As a Russian yacht we are supposed to sail in the Baltic Sea but the Southern Ocean is a great platform for unique sailing projects. We have a proven relationship with Bob Williams – the Chairman of Antarctica Cup Management Pty Ltd and organizer of both the Antarctica Cup Ocean Race event and the new ‘Ozirace’. These events present great challenges and attractions to Fedor Konyukhov who would like to share his experience with young Russian and Australian sailors and let them see for themselves the power and beauty of the ‘Deep South’ so many times described by Fedor in Sat-C messages from the boat during the inaugural Antarctica Cup Ocean Race.   



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23.05.2008

It\'s official now

The WSSR Council announces: Antarctica Cup course inaugural recordAlbany to Albany, Australia.Yacht:  "Trading Network Alye Parusa. 85 ft MonohullName: Fedor Konyukhov. RUSDates: 26th January 2008 to 7th May 2008 Start time: 01:21:05 UTC Finishtime: 02:56:55 UTC Elapsed time: 102 days 1 hour 35 minutes 50 secondsJohn ReedSecretary to the WSSR Council“As we reflect on the achievement of Fedor Konyukhov navigating the Antarctica Cup Racetrack we realise we have witnessed a supreme display of daring and intelligence

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The WSSR Council announces:
Antarctica Cup course inaugural record
Albany to Albany, Australia.
Yacht:  "Trading Network Alye Parusa. 85 ft Monohull
Name: Fedor Konyukhov. RUS
Dates: 26th January 2008 to 7th May 2008 Start time: 01:21:05 UTC Finish
time: 02:56:55 UTC Elapsed time: 102 days 1 hour 35 minutes 50 seconds
John Reed
Secretary to the WSSR Council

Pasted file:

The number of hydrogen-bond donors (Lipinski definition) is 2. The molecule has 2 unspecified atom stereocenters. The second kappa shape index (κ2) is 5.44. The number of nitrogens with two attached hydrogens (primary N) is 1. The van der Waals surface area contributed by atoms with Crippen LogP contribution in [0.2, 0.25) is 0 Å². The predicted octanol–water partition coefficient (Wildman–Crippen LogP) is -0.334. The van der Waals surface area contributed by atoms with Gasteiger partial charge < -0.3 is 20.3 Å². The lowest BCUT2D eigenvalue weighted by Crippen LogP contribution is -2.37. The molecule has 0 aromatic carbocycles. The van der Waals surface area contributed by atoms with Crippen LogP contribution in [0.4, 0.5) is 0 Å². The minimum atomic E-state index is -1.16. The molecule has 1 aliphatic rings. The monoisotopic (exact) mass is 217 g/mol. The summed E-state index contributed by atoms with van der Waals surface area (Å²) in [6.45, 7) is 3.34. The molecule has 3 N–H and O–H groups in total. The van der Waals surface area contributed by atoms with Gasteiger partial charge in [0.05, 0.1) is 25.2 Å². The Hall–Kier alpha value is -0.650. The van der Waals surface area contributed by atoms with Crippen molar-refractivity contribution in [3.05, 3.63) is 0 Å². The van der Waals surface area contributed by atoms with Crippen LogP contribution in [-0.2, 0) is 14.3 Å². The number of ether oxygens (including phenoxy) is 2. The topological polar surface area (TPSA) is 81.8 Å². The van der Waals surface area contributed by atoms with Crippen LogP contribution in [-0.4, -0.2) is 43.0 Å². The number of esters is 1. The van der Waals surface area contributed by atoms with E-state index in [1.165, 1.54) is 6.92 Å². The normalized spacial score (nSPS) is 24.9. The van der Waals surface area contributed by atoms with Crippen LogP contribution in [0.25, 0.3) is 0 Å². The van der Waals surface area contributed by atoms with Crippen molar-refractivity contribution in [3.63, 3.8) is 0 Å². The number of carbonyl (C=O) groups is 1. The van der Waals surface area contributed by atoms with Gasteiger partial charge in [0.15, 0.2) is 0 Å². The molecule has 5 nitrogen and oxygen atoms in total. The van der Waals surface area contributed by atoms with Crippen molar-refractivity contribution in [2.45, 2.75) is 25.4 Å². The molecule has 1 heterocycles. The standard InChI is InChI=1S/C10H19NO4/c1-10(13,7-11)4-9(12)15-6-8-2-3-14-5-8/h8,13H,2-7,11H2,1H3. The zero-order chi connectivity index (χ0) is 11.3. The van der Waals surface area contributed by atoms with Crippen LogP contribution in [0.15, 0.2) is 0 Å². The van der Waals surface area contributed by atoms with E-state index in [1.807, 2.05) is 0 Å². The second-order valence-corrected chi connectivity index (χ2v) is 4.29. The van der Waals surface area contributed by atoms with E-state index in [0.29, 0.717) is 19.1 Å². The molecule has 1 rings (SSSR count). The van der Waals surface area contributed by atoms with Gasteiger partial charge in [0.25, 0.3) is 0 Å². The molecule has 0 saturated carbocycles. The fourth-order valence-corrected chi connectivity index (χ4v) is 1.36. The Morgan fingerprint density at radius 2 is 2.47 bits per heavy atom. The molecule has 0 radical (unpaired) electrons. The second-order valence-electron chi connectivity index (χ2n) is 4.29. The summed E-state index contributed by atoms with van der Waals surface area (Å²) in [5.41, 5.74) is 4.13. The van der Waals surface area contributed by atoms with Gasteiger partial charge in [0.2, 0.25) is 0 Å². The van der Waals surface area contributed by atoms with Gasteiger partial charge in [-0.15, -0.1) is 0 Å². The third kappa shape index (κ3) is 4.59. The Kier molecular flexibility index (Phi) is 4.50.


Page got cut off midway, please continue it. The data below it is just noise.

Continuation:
“As we reflect on the achievement of Fedor Konyukhov navigating the Antarctica Cup Racetrack we realise we have witnessed a supreme display of daring and intelligence. Fedor dared to take on the Antarctica Cup Racetrack solo in his 85@@apos@@ yacht "Alye Parusa@@apos@@ but in so doing did it with great intelligence. The boat was supremely prepared. It did not fail Fedor. Fedor sailed @@apos@@Alye Parusa@@apos@@ with the knowledge that one mistake would be enough to bring him within the clutches of great peril. Despite the sea and weather conditions, sleep deprivation, the cold, icebergs, Fedor stayed on top of his game. If ever there is a candidate for ocean racings @@apos@@Hall of Fame@@apos@@ Fedor Konyukhov is it”.

Bob Williams Chairman
Antarctica Cup Ocean Race



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09.05.2008

Antarctica Cup Racetrack GATE 12 named after Fedor Konyukhov.

Antarctica Cup Ocean Race event management announce the naming of GATE 12 (0W/0E Meridian) of the Antarctica Cup Racetrack - GATE 12 KONYUKHOV GATE in recognition of inaugural Antarctica Cup Ocean race champion Fedor Konyukhov completing the Antarctica Cup Racetrack solo in his 85@@apos@@ yacht @@apos@@Trading Network Alye Parusa@@apos@@ and establishing the benchmark elapsed time of 102 Days, 0 Hours, 35 Minutes, 50 Seconds. KONYUKHOV GATE is east of GATE 11 – BELLINSGAUSEN, legendary Russian sailor and commander who become the first person to see Antarctica continent